I kept returning to the title, Pacific Raven: Hawai`i Poems as if the spirit of raven kept flying back into my space. I imagined that if ravens were here in the Hawaiian Islands, the adaptable ravens would inhabit a place like Ka`a`awa. I imagined that they would be in my large country garden, where they would squawk and quarrel with the minah birds in the avocado trees, sleep in the tall old mango trees, swoop down to gnaw on guava and papaya seeds, sit next to the cardinals in the plumeria trees after making peace. In my mind, I could envision them in Honolulu sitting in the shower trees, the Norfolk pines, or in the mountains by the Pali where they would like sit high in the koa and monkey pod trees. In my imaginings, I could even see them fly up to the volcano craters for a solitary visit on the Big Island, above the rain forests, sit in the o`hia trees in silent awe at the mighty hot mountain, flowing magma barely hidden beneath the earth’s crust.
Ravens did not come across the ocean, but I did. I am the raven who observes and can survive in many climates and places. I am the cunning trickster who taught, learned and thought secretly, when others thought I did not pay attention. I am the raven who with powerful wings and the spirit of the ancestors flew off to many countries, several continents, and to the high places in my mind where I marveled and awed at the beauty of Nature, the diversity of cultures, the changes in people, the music of the moon and stars. I am the intelligent raven who speaks and tells stories. I am a country dweller who can survive in the urban areas. I am the raven, a seeker of nourishment from the earth, from the seeds, and sometimes the leftovers. I am the raven, inspired by the rhythms of the trees, the whispers of the winds, the flow of various waters, oceans, rivers, ponds, pools, mists and rains. I am the raven, creative, independent, resourceful, and loyal who prefers to dwell in the countryside, woods, wilderness or high places. I am the Pacific Raven, a malihini who found and adapted to a new environment to create this collection of observations and reflections of life in Hawai`i. I am the old soul.
Timmy Turtle Teaches by Kathryn Waddell Takara ISBN 978-0-9840204-3-0 $29.95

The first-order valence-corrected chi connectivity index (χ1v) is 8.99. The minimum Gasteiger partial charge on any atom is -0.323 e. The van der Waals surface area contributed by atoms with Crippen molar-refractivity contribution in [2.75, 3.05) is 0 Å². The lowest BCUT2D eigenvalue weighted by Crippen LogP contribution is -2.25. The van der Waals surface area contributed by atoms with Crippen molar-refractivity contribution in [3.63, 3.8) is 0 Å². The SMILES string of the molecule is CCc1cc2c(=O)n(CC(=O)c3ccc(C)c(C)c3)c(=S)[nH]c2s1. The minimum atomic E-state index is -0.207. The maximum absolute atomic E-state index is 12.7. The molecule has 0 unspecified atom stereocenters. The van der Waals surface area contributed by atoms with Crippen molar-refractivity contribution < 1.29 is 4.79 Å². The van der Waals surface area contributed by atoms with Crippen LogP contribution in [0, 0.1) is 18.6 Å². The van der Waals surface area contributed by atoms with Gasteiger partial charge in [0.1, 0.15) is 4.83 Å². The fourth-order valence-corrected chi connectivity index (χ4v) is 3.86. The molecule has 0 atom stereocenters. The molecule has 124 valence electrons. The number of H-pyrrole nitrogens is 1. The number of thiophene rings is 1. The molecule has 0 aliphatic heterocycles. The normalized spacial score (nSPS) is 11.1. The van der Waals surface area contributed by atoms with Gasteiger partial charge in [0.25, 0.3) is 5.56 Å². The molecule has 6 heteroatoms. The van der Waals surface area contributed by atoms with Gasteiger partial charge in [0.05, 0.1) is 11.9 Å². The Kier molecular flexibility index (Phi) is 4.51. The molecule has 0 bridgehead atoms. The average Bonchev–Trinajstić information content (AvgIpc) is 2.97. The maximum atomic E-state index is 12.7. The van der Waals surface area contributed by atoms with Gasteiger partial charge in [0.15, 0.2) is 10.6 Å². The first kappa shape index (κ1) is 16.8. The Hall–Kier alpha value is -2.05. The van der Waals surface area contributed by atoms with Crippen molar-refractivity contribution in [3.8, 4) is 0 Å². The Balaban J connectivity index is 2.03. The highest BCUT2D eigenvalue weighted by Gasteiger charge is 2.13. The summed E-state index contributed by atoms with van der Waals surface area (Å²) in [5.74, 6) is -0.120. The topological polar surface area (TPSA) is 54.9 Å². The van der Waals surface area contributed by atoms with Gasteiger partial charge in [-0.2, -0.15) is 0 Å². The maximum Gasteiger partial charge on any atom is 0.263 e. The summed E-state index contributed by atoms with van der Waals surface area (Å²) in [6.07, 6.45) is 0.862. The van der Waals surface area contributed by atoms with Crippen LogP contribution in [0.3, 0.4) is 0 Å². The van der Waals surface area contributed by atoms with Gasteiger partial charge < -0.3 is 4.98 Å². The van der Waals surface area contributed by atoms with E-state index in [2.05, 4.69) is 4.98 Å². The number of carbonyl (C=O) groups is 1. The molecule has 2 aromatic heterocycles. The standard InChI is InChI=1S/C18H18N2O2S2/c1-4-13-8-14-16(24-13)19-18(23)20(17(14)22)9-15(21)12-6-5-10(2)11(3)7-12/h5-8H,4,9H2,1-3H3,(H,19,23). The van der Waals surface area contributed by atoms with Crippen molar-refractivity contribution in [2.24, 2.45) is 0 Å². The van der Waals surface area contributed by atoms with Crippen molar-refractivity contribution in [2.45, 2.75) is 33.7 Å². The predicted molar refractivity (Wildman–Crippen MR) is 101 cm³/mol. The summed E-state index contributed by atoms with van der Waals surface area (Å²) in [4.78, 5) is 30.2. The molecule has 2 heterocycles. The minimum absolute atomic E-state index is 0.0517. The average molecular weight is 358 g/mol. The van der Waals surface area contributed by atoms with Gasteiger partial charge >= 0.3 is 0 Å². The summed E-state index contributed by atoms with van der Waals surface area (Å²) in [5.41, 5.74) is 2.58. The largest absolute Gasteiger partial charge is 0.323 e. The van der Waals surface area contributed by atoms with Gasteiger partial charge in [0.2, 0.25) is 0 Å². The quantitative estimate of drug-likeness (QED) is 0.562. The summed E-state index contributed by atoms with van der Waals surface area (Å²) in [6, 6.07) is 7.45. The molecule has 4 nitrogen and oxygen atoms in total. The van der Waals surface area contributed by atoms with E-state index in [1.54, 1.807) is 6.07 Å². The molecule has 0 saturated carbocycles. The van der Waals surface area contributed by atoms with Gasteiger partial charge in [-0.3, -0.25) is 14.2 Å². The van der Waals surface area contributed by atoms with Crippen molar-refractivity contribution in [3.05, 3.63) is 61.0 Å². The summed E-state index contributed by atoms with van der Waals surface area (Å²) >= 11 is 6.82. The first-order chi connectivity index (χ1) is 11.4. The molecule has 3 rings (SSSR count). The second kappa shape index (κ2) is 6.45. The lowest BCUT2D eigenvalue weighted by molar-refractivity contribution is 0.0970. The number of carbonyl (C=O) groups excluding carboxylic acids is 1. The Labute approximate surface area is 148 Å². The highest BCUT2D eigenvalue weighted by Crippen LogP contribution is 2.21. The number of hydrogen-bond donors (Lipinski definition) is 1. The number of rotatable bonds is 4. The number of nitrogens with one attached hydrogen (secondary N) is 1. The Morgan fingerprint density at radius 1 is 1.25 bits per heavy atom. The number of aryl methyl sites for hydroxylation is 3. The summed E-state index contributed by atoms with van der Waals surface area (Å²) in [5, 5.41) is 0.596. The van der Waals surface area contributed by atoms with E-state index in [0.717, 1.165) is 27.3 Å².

The book draws inspiration from the magic of turtles—magnificent creatures who have a cherished place in the imaginations of people throughout the world.
Meet Sugar Daisy, her family and friends and travel with her as she journeys from one powerful adventure to the next from Alabama to the East Coast, France, West Africa, and Hawai`i. Ethnicity, culture, and travel reveal the similarities in people and the diversity in places that educate the readers both young and old. Experience the life lessons of Sugar Daisy and Timmy Turtle.
Tourmalines: Beyond the Ebony Portal by Kathryn Waddell Takara ISBN 978-0-9841228-2-0 $14.95
Tourmalines: Beyond the Ebony Portal.
A collection of poems with a focus on Black history and African-Americans, named and unnamed, represented by various colorful gemstones, with a variety of characteristics, properties and histories, and reflecting their unique experiences in their worlds.
The themes include: African origins, myths, nature, spirituality, music, family, color and politics, courage, resistance and growth, modern issues, and transformation of being and of place.
From the ebony of rich and lustrous old world trees and ancient tourmalines, the poems represent the world of a colorful, durable, ancient people still standing in post modern times, weathered survivors of cyclones and earthquakes of power and race, floods of oppression, and cruel sandstorms of history.
I invite the reader to walk through the portal of poetry into the black world, and receive my vision of self, cultural community, history and philosophy as an African-American woman carrying the blood of my Senegalese, Cherokee, Welsh, English and French ancestors. The journey follows a path of understanding my history, life experiences and the lives of a few beings who have touched, influenced and inspired me, emotionally, intellectually and in the flesh.
Tales from the Bench: Essays on Life and Justice.
“This is a pioneer memoir about a neglected slice of Hawai`i judicial history. This unique, insightful, and compelling account of the first African-American woman judge in the Hawaiian Islands candidly reveals the cultural and political events and forces on the Mainland and in the Islands that shaped her commitment to justice; growing up a Black girl in Chicago during post WWII migrations, the Civil Rights Movement, and the role of her family, community, social networks, and the church.” – Kathryn Waddell Takara, PhD, author of Frank Marshall Davis: The Fire and the Phoenix (A Critical Biography)